The European Union It intends to concentrate efforts on boosting the mass production capacities of vaccines for the coronavirus, announced this Wednesday the president of the European Commission, Ursula von der Leyen, under strong pressure due to the difficulties in the supply to the countries of the bloc.
In a tense speech to the European Parliament, Von der Leyen admitted stumbling and affirmed that his team learned the necessary lessons, but vigorously defended the strategy of centralizing in his office the action of the 27 countries to face the coronavirus pandemic.
In the view of the German leader, the central problem of the strategy was underestimate complexity which represents the production of hundreds of millions of doses of novel vaccines in such a short term, and pointed out that the industry failed to keep up with the evolution of science.
“Generally speaking, we have underestimated the difficulties of mass production. Normally, it takes five to ten years to produce a new vaccine. And we did it in 10 months (…) But in a way, science has outpaced the industry, “Von der Leyen told the European Parliament.
After the development of vaccines, “the industry must adapt to the pace of science. We need a deeper coordination on the essential components, and improve the capacities” of production on the necessary scale, he added.
The Pfizer-BioNtech vaccine was the first to be distributed in Europe. Photo: AFP
One of the “bottlenecks” in the whole process, he noted, “concerns the synthetic molecules.”
According to Von der Leyen (who is a doctor specializing in epidemiology), vaccines to contain the coronavirus pandemic “contain up to 400 components, and production involves up to 100 companies, and that is why we have created a group to increase the industrial production of vaccines “.
East special group It will be led by the European Commissioner for the Internal Market, the Frenchman Thierry Breton.
In his first public speech on the situation, Von der Leyen said that the Commission had made mistakes in procuring vaccines on behalf of all EU countries, but defended the overall strategy.
The AstraZeneca laboratory, which produces the vaccine in conjunction with the University of Oxford, delayed deliveries and sparked a fight with the European Union. Photo: Bloomberg
“We were late for the authorization (of vaccines). We were too optimistic in regards to mass production. And perhaps we were too sure that what we asked for would be delivered on time,” he said.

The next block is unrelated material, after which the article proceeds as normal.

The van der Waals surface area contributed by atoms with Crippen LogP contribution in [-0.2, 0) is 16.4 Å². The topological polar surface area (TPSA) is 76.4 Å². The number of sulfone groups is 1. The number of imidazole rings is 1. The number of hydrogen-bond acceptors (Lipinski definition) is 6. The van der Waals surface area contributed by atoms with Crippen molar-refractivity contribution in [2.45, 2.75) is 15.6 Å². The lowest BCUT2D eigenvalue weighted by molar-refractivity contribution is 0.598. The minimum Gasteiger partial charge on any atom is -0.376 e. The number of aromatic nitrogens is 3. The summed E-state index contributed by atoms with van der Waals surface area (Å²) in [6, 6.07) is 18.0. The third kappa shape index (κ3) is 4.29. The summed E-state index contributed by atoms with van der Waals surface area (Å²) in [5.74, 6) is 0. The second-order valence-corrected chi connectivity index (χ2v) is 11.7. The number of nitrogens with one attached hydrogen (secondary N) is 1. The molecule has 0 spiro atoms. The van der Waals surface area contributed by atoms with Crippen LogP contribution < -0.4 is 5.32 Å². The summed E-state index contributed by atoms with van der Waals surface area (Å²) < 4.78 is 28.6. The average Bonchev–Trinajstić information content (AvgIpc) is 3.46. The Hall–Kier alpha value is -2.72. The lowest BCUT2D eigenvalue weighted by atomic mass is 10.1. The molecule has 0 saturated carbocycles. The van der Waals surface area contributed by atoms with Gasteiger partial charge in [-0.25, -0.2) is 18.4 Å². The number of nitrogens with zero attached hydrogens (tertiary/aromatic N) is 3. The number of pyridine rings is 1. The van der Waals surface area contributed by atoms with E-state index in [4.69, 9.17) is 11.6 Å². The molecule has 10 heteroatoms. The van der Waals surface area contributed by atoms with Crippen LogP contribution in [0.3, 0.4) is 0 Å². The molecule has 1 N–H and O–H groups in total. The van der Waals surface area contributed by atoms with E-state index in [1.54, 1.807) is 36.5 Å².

Having allowed the richest countries in Europe to take charge of vaccines and put aside the smaller countries “would have been, I think, the end of our community,” he argued.
Von der Leyen and the EU leadership are under strong pressure due to the difficulties encountered in supplying vaccines to the bloc countries, and the lack of transparency about contracts.
In 2020, the Commission agreed that it would negotiate on behalf of the 27 member countries with pharmaceutical companies, and with that power it signed pre-purchase contracts for 2.3 billion doses.
A nurse prepares to apply a dose of the coronavirus vaccine at a cultural center converted into a vaccination site in Paris, France, Photo: REUTERS
However, vaccine supply problems have already caused a bitter dispute after AstraZeneca announced that it could not immediately deliver the doses it promised to Britain and the EU.
Furthermore, in an attempt to control the production of vaccines on European territory but destined for countries outside the bloc, the EU adopted a registration system that led to a diplomatic incident with Ireland and the United Kingdom.
In that effort, the EU decided to invoke a controversial article in the UK Withdrawal Agreement from the EU referring to border controls between the Republic of Ireland and the British province of Northern Ireland, although the institution backed down due to the enormous tensions caused.
“Mistakes were made in the process leading up to the decision, and I deeply regret it,” admitted Von der Leyen. “I can guarantee that the Commission will do everything to preserve peace in Northern Ireland,” he concluded.